As enterprises scramble to automate further to maintain post-pandemic buoyancy, they should keep the people factor in mind, through analytics.

In the age of the pandemic, wasting time and being left behind are no longer options because our vulnerabilities have all been exposed. Everything can be snuffed out in an instant by a fulminant pandemic, so that the adage “time is of the essence” is now truer than ever.

For businesses to speed up their survival strategies, automation is the most obvious tool, accompanied by the removal of redundant manual processes. In a study of some 157 CXOs, 87% said they would prioritize enterprise intelligence in the next five years. As an example, an asset management company reduced a manual analytical process from eight to five months, thus minimizing their reporting time from five months to five minutes.

This was achieved with Analytic Process Automation (APA), an analytics software solution that combines optimizing automation, data and people to save time and turn time into more earnings. APA also offers digital transformation, democratization of data, and streamlining of processes as some of the many positive outcomes.

Analytics converging with automation

Not so long ago, when one heard the word “analytics,” it was usually taken to refer to Google analytics, which calculated the number of times an article was viewed over the internet or on social media.

In reality, analytics can achieve much more in established companies, which can use it to strengthen their workers’ weaknesses. An illustrative example would be, by using analytics, identifying workers who are more liable to fall for phishing scams.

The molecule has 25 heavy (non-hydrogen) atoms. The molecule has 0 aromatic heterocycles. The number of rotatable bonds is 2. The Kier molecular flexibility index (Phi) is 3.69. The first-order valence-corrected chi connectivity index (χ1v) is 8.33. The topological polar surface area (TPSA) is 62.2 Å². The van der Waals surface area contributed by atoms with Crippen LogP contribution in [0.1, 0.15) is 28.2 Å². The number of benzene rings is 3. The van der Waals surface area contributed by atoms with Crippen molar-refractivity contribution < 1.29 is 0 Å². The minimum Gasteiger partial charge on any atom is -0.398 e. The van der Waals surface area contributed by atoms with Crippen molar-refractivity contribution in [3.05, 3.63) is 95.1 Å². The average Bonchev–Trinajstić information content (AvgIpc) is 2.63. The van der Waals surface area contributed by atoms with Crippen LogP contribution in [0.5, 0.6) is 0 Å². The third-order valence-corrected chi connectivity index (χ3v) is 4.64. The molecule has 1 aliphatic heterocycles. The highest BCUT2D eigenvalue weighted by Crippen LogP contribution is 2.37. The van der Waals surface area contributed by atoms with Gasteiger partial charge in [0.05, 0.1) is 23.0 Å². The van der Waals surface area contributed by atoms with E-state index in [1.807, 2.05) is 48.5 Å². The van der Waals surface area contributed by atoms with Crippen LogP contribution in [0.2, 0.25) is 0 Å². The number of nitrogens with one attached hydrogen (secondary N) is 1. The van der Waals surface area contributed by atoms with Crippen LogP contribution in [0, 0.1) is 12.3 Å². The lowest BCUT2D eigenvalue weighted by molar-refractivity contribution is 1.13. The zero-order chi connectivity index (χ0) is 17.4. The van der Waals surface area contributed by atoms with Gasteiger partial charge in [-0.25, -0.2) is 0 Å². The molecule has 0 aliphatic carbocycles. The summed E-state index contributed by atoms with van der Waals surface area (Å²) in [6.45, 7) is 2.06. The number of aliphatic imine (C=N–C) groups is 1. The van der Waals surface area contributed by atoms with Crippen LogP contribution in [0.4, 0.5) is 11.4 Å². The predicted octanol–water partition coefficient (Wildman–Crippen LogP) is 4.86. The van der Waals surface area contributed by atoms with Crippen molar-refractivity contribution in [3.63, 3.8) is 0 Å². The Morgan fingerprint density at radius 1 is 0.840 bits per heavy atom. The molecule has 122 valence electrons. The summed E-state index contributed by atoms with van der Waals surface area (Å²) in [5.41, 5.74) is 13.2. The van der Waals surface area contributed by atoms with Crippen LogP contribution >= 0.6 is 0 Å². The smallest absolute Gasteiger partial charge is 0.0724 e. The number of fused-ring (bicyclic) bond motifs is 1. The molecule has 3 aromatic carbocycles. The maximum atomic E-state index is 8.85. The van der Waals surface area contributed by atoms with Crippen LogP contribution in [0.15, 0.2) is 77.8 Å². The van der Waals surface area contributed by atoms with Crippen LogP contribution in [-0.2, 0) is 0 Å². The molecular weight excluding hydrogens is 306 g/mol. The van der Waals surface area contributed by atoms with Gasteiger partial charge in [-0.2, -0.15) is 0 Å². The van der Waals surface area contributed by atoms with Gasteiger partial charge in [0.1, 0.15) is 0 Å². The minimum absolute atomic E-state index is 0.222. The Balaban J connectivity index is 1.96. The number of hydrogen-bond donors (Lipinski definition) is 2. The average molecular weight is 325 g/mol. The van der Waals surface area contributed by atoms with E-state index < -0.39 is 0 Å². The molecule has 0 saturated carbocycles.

In two virtual events hosted by analytics platform Alteryx held in May 2020, industry leaders like Coca-Cola and PwC shared APA’s business impact as measured through its outcomes in upskilling people and facilitating marketing.

The seminar speakers painted a clear image of how APA enables analytics—“with more than 260 automated building blocks,” and the analytics can be diagnostic, prescriptive, or descriptive.

One speaker, Rodney Bates, Coca Cola’s Vice President on Decision Science and Data Strategy, mentioned how APA has helped to examine the effectiveness of his company’s marketing approach. Automation helps people to communicate with clients faster, and even in inventory management, to obtain supplies more quickly. Bates actually went so far as to say that “automation is key to building competitive edge.”

Another speaker, Suneet Dua, Chief Product Officer of PWC, revealed that APA was responsible for upskilling no fewer than 55,000 executives in his company. Dua reminded participants that, after the convergence of data and processes, people remain the final part in that continuum. “When you upskill people, then your return on investment from all the processes you have infused into the company becomes manifest.”